Knewton is applying Recommendation Systems to exercises, basically accumulating statistics on every participant behavior and route them in a directional network of concepts that they established, directions or precedence probably added through curation after extracting concepts through dbpedia for example.
As you take a test, answers to your questions are evaluated (which is probably why they now focus on very straightforward tests like GMAT or SAT) and that establishes a trace of how well and how bad you did on specific topics but also, over time, how fast you improved on those same topics.
Consequently recommendation on what lessons you have taken to made those fast improvements can be suggested to people who have a rather similar trace.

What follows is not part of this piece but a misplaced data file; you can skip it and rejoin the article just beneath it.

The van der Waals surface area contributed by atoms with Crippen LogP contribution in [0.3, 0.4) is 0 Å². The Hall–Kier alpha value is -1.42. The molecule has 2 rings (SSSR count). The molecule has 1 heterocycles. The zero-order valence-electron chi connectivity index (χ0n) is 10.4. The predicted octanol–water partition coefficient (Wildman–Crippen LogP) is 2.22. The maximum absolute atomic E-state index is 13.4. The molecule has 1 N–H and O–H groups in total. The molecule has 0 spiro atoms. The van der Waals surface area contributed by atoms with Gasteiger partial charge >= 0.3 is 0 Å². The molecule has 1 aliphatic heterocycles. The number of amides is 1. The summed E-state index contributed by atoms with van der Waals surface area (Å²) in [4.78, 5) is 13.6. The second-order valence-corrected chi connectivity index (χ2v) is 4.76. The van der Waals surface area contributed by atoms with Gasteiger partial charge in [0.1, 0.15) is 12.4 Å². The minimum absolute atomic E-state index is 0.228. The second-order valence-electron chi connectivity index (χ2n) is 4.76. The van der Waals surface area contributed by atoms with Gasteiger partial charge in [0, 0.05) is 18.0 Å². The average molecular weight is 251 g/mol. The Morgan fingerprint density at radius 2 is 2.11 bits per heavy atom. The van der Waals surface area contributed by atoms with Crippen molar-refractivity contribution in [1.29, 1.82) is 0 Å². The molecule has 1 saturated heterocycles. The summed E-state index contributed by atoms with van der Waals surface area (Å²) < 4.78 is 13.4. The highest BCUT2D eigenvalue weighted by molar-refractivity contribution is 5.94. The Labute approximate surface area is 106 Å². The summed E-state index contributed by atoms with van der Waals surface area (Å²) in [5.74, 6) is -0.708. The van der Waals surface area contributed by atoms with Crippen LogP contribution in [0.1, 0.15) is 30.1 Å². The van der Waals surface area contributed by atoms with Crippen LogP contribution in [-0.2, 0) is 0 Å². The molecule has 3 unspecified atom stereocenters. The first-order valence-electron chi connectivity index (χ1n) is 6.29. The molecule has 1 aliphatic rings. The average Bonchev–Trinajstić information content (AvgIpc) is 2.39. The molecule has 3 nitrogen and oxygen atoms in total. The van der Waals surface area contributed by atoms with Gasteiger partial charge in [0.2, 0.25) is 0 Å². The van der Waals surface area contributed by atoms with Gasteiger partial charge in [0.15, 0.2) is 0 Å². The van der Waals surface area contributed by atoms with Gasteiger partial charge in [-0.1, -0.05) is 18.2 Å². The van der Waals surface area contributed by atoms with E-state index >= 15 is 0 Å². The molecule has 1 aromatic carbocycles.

This might sound rather complex but the field of automated recommendation is now nearly 10 years old so experience has been accumulated distinguishing several techniques using profiles, item-to-item, etc and competitions like NetFlix pushed to rather high precision.
So overall and without having access to comparative results of tests against other techniques I can just say it sounds efficient to me so yes, I would say it works.
Does it work better than a book of exercises and Wikipedia or going to class, I can not say.
Building a Better Netflix for Education by Jonathan Bethune, Knewton Blog January 2011 http://www.knewton.com/blog/edte…
What is Adaptive Learning? by David Kuntz, Knewton Blog June 2010 http://www.knewton.com/blog/edte…
PS : I did not find a white paper or a patent on Knewton’s “Adaptative Learning Engine” so this is limited to my understanding of links I mentioned.
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